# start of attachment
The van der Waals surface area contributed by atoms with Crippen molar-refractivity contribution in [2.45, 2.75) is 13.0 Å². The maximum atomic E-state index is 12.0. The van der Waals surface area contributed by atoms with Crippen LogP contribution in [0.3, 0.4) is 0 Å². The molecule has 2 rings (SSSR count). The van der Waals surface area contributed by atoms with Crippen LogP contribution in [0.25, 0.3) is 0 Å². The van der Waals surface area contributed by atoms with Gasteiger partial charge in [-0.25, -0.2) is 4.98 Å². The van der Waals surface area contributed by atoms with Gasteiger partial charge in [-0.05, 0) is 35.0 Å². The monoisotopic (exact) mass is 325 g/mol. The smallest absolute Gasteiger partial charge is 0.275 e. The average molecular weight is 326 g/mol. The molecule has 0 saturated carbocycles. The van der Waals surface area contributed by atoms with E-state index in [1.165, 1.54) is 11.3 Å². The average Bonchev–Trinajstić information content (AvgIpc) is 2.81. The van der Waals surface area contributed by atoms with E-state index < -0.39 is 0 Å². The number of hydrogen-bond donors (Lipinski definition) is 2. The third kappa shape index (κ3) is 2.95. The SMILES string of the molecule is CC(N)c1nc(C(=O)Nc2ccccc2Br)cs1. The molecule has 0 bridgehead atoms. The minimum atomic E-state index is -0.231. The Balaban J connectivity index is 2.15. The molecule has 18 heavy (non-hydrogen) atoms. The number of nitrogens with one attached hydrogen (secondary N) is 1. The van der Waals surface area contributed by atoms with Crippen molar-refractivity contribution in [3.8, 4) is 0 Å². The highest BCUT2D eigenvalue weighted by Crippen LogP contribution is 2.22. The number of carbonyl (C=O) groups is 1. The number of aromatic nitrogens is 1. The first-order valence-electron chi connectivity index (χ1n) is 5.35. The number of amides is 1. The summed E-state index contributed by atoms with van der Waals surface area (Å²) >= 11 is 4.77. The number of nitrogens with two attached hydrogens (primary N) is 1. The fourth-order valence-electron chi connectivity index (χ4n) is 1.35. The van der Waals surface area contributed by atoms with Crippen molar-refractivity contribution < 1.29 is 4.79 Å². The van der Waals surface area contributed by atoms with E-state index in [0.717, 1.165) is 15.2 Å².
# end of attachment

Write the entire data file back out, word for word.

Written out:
The van der Waals surface area contributed by atoms with Crippen molar-refractivity contribution in [2.45, 2.75) is 13.0 Å². The maximum atomic E-state index is 12.0. The van der Waals surface area contributed by atoms with Crippen LogP contribution in [0.3, 0.4) is 0 Å². The molecule has 2 rings (SSSR count). The van der Waals surface area contributed by atoms with Crippen LogP contribution in [0.25, 0.3) is 0 Å². The van der Waals surface area contributed by atoms with Gasteiger partial charge in [-0.25, -0.2) is 4.98 Å². The van der Waals surface area contributed by atoms with Gasteiger partial charge in [-0.05, 0) is 35.0 Å². The monoisotopic (exact) mass is 325 g/mol. The smallest absolute Gasteiger partial charge is 0.275 e. The average molecular weight is 326 g/mol. The molecule has 0 saturated carbocycles. The van der Waals surface area contributed by atoms with E-state index in [1.165, 1.54) is 11.3 Å². The average Bonchev–Trinajstić information content (AvgIpc) is 2.81. The van der Waals surface area contributed by atoms with E-state index < -0.39 is 0 Å². The number of hydrogen-bond donors (Lipinski definition) is 2. The third kappa shape index (κ3) is 2.95. The SMILES string of the molecule is CC(N)c1nc(C(=O)Nc2ccccc2Br)cs1. The molecule has 0 bridgehead atoms. The minimum atomic E-state index is -0.231. The Balaban J connectivity index is 2.15. The molecule has 18 heavy (non-hydrogen) atoms. The number of nitrogens with one attached hydrogen (secondary N) is 1. The van der Waals surface area contributed by atoms with Crippen molar-refractivity contribution in [3.8, 4) is 0 Å². The highest BCUT2D eigenvalue weighted by Crippen LogP contribution is 2.22. The number of carbonyl (C=O) groups is 1. The number of aromatic nitrogens is 1. The first-order valence-electron chi connectivity index (χ1n) is 5.35. The number of amides is 1. The summed E-state index contributed by atoms with van der Waals surface area (Å²) >= 11 is 4.77. The number of nitrogens with two attached hydrogens (primary N) is 1. The fourth-order valence-electron chi connectivity index (χ4n) is 1.35. The van der Waals surface area contributed by atoms with Crippen molar-refractivity contribution < 1.29 is 4.79 Å². The van der Waals surface area contributed by atoms with E-state index in [0.717, 1.165) is 15.2 Å².